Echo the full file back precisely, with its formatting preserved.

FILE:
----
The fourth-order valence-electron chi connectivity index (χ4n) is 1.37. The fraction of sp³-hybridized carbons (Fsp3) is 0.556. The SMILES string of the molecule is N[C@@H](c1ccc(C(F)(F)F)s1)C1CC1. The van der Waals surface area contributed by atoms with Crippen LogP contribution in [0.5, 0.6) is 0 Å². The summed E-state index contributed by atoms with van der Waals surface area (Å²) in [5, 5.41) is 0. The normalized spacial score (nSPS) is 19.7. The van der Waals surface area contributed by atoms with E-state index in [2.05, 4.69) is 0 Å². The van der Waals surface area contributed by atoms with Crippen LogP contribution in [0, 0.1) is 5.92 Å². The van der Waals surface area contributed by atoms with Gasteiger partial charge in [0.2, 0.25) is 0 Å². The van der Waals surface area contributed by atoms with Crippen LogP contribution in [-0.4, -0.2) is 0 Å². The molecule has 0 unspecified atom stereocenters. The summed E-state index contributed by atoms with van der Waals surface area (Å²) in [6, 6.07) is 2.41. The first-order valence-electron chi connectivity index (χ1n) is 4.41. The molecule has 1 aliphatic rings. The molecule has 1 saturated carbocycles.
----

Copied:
The fourth-order valence-electron chi connectivity index (χ4n) is 1.37. The fraction of sp³-hybridized carbons (Fsp3) is 0.556. The SMILES string of the molecule is N[C@@H](c1ccc(C(F)(F)F)s1)C1CC1. The van der Waals surface area contributed by atoms with Crippen LogP contribution in [0.5, 0.6) is 0 Å². The summed E-state index contributed by atoms with van der Waals surface area (Å²) in [5, 5.41) is 0. The normalized spacial score (nSPS) is 19.7. The van der Waals surface area contributed by atoms with E-state index in [2.05, 4.69) is 0 Å². The van der Waals surface area contributed by atoms with Crippen LogP contribution in [0, 0.1) is 5.92 Å². The van der Waals surface area contributed by atoms with Gasteiger partial charge in [0.2, 0.25) is 0 Å². The van der Waals surface area contributed by atoms with Crippen LogP contribution in [-0.4, -0.2) is 0 Å². The molecule has 0 unspecified atom stereocenters. The summed E-state index contributed by atoms with van der Waals surface area (Å²) in [6, 6.07) is 2.41. The first-order valence-electron chi connectivity index (χ1n) is 4.41. The molecule has 1 aliphatic rings. The molecule has 1 saturated carbocycles.